Klan members reportedly threw Fitzgerald in the trunk of a car, took him to a wooded area off U.S. Highway 501 near Conway and beat him. They also sliced the bottoms of his ears off.

“We didn’t see him for a few months,” Dino Thompson said. “I was about 5 at the time. Everyone heard that his ears had been cut off. I remember him coming into [Kozy Korner] and I was staring at his ears. He said to me, ‘boy, you looking at my ears?’ ‘No sir,’ I said. But I was. They were still there but you could see where they’d been cut.”

The club was repaired and continued to operate until the late 1960s, Riley said. Some people also began calling it Whispering Pines. But Jack Thompson, a local photographer who has documented Myrtle Beach for more than 60 years, said many whites stayed away from the club after the raid. Jack Thompson and Dino Thompson are not related.

According to many accounts, Fitzgerald died in 1955 from cancer.

“Nobody knows where this man is buried, though,” Riley said. “Miss Sarah [Fitzgerald, Charlie’s wife,] was very secretive.”

The S.C. Department of Health and Environmental Control online death index lists the name also associated with Fitzgerald, Lucious Rucker – a non-white man from Horry County – as having died on July 4, 1955, at 49 years old.

Sarah Fitzgerald ran the club after her husband’s death.

Economic revitalization on Carver Street

At one point Carver Street had several small motels and nightclubs, grocery stores, daycare centers, a barber shop, funeral homes and other local businesses. Now there are far fewer businesses, and several buildings along Carver Street – including the Fitzgerald motel – are boarded up.

“We’re trying now to revitalize the area, to bring wealth to the area,” Riley said.

He said he hopes that the museum can serve as a springboard to bring back the vitality of the neighborhood.

“We want this place as nice as Charlie and Sarah Fitzgerald had it back then,” Riley said. “We want to bring their spirit back.”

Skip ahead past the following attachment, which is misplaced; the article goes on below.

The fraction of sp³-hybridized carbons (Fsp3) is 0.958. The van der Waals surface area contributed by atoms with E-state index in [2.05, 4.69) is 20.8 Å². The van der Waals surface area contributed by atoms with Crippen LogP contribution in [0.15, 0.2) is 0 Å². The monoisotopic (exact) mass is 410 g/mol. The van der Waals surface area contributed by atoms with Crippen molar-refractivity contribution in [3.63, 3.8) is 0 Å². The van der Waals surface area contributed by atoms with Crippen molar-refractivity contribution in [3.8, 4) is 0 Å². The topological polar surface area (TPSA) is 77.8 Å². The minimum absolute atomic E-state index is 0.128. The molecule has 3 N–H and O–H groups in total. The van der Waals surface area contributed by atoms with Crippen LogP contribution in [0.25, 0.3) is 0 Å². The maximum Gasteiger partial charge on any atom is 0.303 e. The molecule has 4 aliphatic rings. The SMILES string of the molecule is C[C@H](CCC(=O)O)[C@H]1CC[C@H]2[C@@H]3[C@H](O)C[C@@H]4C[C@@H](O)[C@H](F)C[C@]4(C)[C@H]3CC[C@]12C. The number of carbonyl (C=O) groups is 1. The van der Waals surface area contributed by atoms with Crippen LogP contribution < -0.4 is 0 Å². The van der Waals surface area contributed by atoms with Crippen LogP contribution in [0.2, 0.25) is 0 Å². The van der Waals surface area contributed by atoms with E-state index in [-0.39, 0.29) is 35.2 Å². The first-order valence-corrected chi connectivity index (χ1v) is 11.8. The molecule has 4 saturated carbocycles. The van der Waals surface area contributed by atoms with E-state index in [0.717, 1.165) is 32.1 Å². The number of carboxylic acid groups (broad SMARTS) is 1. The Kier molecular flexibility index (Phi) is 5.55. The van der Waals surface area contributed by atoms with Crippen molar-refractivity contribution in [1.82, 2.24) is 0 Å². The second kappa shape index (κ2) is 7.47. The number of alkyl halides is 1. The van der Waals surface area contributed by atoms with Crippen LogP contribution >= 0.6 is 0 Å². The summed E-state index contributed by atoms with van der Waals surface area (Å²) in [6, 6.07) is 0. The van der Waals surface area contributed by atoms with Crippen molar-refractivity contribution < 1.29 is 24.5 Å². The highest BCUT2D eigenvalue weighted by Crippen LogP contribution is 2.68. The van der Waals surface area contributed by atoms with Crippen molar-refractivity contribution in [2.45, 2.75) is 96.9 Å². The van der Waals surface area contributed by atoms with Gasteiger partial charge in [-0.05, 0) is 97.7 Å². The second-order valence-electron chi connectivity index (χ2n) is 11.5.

Pedersen said he hopes residents will volunteer to brainstorm ideas of what types of commercial properties they want to see in the neighborhood.

“It has to come from the residents,” he said.

Pedersen said he’s also spoken with the new Myrtle Beach Regional Economic Development Corp. CEO Jim Moore and hopes the group will be involved in planning and studying proposed additions to the neighborhood.

“We need to determine what the neighborhood wants and what works best for that street,” Pedersen said.

Riley said he envisions something similar to The Market Common, with mixed-use buildings that have residential and commercial components and people are out of their cars and walking around.

Pedersen said the area is zoned for most types of businesses and offices.

Riley said the once-booming neighborhood began to deteriorate after segregation when black people could legally patronize any store they wanted.

“You know the saying,” he said. “The white man’s ice was colder.”

Riley said The Hill had black people of all economic classes living together during segregation. Integration allowed them to move toward the American dream.

Jack Thompson, who visited the club a few times in the ‘50s both to take pictures and to listen to music, said the museum is important for the area’s kids to know their history.

“The black community was enjoying liberty so much after segregation,” he said. “They were so happy for equality that they were too busy getting on with their own families and personal lives ... to worry about dragging history along.”

But the children in the neighborhood have no idea of the contributions of their parents, grandparents and great-grandparents, Riley said.

“For a time [after integration], it made sense for them to forget the past and start life anew,” Jack Thompson said. “Now, with the young generation – the last three decades – it’s become more and more important for them to discover where they came from and honor those who came before them and realize that their forefathers are actually the ones who built Myrtle Beach.

“The cooks and the waiters did the hard work,” Jack Thompson said. “They spent the blood, sweat and tears to build the infrastructure and brick and mortar of Myrtle Beach. The tourists who came and stayed at the wonderful seaside motels where they had American and European cuisine, those restaurants gained their reputation from the recipes from the black cooks. Yes, Myrtle Beach owes their gratitude to the legacy of the black community.”

Riley said he and others are working to put together about seven members to create a board whose first order of business will be to raise money to be put toward the building’s purchase and renovation.

Riley said he hopes initially to raise about $150,000.

He said he envisions a museum with old photographs, newspaper clippings and a small studio to allow children to record music.

For now, Beacham has donated iPads and a television monitor to the Historic Myrtle Beach Colored School and Museum to serve as an exhibit for those wanting to learn more about Charlie’s Place. Staff members are working to get those operating and also are re-creating the bar area of Charlie’s Place on a wall in the school with life-sized pictures of Fitzgerald and other bar workers.

For more information on the proposed Charlie’s Place museum, visit the Facebook page at www.facebook.com/charliesplaceoncarverstreet.